How to Enjoy Dance Practice Part II

Part 1 is here

In this series, we look at how dance has turned from a pleasurable fun activity to one of perfectionism and hard work. The series began with the observations of a dance friend, Sarah, who noticed that practicing improvisation was seen as less valuable than drilling or fitting combos into other songs.

Our first strategy was making (and defending) time for creative work. You can read Part I here.

We concluded that whatever it takes, it is in our best interests to make the time we need for our creative work. And creativity is play, plain and simple. Which brings us to our next strategy,

Opt for the most pleasurable.

Painting by Donna Marie Buchanan
Painting by Donna Marie Buchanan

How often we deny ourselves! Day after day we choke down the dreary, overcooked vegetables of life. Even in our dance practice, we feel obliged to work hard at every moment, to glare at ourselves with pointed eyes and find endless faults. Everything is an exercise in perfection. Everything is a reminder of how we fail to measure up. We cannot even celebrate success—there is always so much more to do.

Sarah explained,

 I’m fairly certain that this is at least partly just a symptom of the larger issue within our culture that devalues any sort of self-care or downtime. Hell, we have even made relaxing “self-care” so that it sounds enough like a job that we can give ourselves permission to do it. 

We feel that if we aren’t working or being productive (even if we are productively relaxing), it is somehow self-indulgent and, therefore, bad. But there is also that perfectionist tendency there, too, and the idea that there is a right way to do each thing or respond to a piece of music.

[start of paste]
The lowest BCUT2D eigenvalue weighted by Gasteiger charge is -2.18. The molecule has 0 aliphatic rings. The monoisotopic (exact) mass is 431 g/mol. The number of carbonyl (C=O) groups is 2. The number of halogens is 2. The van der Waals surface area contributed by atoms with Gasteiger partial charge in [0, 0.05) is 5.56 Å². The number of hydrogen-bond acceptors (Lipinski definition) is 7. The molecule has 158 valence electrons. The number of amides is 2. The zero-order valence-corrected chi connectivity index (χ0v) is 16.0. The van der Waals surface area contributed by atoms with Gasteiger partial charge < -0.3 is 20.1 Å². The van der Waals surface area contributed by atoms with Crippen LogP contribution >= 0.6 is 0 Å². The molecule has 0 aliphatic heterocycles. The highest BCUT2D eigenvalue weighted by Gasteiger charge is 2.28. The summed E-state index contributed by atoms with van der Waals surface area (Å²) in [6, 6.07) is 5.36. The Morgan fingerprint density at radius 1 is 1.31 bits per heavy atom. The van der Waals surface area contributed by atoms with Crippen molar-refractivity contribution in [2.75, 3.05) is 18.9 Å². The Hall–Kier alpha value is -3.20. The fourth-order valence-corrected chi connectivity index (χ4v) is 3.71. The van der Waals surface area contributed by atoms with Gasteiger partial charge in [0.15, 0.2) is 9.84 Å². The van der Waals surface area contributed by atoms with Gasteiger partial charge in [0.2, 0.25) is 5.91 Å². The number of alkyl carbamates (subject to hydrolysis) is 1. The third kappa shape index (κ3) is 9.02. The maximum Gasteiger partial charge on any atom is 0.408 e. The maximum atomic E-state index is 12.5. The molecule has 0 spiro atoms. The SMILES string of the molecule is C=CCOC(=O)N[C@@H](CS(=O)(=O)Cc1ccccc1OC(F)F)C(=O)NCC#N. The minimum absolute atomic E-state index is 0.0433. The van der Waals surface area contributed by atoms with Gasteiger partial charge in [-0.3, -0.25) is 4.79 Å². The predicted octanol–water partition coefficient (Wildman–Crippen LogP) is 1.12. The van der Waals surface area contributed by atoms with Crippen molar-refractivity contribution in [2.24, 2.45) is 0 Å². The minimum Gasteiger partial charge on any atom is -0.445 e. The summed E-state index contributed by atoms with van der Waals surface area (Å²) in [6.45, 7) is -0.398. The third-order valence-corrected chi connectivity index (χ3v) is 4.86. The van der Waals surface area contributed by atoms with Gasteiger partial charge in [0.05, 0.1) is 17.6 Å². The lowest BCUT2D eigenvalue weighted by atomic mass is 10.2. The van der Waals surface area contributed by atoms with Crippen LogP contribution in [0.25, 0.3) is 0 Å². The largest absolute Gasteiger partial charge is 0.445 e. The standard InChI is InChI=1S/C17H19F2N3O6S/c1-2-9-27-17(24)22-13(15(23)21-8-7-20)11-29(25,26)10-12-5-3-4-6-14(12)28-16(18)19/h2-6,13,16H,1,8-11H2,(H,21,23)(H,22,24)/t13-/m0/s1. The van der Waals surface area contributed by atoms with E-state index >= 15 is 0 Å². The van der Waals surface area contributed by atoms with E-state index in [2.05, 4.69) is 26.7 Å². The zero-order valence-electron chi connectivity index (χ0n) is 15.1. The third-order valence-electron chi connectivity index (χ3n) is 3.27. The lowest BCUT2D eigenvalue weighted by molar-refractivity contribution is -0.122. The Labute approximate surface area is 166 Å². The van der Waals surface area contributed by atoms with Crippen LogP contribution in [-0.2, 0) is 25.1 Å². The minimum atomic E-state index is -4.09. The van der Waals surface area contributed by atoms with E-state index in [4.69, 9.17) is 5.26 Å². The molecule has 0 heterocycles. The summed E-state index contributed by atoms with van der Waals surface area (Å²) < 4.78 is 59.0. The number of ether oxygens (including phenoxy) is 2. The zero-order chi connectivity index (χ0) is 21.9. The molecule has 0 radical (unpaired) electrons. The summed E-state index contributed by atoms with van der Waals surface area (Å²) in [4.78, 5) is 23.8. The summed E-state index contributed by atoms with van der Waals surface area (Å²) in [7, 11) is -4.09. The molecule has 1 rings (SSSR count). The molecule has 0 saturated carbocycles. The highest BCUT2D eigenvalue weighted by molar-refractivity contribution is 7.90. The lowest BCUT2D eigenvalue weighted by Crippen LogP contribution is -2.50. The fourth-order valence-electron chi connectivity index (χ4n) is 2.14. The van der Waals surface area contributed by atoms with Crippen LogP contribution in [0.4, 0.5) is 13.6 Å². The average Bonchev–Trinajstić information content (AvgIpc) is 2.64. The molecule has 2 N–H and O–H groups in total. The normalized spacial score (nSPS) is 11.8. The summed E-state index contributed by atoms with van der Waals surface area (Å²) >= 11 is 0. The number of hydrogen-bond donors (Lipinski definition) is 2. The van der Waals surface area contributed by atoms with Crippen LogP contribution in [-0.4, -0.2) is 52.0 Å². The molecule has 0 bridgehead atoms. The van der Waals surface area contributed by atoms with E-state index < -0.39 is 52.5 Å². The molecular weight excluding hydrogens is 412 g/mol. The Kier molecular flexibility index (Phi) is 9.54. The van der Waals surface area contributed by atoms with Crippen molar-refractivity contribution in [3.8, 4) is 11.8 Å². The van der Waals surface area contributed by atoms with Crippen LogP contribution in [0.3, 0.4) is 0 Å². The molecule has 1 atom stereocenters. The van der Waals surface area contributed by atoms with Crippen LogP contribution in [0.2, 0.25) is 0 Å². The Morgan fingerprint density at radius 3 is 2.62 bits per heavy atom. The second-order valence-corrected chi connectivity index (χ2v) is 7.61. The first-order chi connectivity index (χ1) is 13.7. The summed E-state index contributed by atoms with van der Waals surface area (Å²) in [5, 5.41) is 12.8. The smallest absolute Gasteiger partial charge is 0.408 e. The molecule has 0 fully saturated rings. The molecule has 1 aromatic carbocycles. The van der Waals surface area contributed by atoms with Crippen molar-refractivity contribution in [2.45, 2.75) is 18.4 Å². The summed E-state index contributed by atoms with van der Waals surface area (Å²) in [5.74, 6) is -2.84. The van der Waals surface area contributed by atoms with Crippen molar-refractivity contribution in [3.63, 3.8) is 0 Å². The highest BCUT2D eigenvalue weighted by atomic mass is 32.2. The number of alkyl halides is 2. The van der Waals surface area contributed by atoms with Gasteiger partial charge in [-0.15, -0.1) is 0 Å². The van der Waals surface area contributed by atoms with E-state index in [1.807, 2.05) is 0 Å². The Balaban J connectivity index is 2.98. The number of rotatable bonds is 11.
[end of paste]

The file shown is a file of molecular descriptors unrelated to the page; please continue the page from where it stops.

Where is our hot fudge sundae? We have so bought into the shame and blame of our society that it even creeps into this luscious, earthy dance. Let’s kick it out.

This dance is a miracle of pleasure. The moves feel delicious in the body. People may think that improv doesn’t develop dance skills—but they are wrong. Take the time to explore a movement. Let it evolve, let your body enjoy it and find the most yummy, rich, elegant expression if it—that is not easy. It is a skill that we learn. This means it will be hard at first, and the change from rote movement may be challenging. But it is so pleasurable, after a while, it doesn’t feel like work.

It’s like the “work” of eating the most delicious meal ever. It’s nourishing and good for you, sure. Yet so thrilling is the pleasure of the meal that it eclipses all those mundane elements. Even a simple meal can have this quality. Everything is better when the ingredients are fresh and made with love.

Celebrate enjoyment. We’ve all heard that the feeling is the most important thing. This pleasure in movement is one of the feelings we want to cultivate in dance. We usually think of feeling as an emotional thing—but dance is also physical (surprise!). The body feels the movement. It feels its connection to the music. The body is wise and beautiful. It will give us our movement with the greatest of pleasure when it allow it to connect. Yet we control every moment of our dance with stylized shapes, combos and choreographies.

We pre-create our dances so we don’t have to risk anything. But these canned combos and dances are like automated telephone help lines. We get so desperate for a live person, soon we start banging the phone on the table, screaming AGENT!

Yet agency is one of the hallmarks of our dance—the alive dancer, reveling in her feeling, who responds in the moment to the music. It is this al fresco creation, presented with love, that nourishes both dancer and guests. It is more of a risk than ordering out or heating up a frozen dinner—but the rewards are far, far greater than the risks.

So how do you bring confident spontaneity into a performance?
Part 3 is here.



PS Want to have more fun with dance? Alia offers Creativity Coaching. Develop the time and space to bring joy to your dance–and life. For details, see here.

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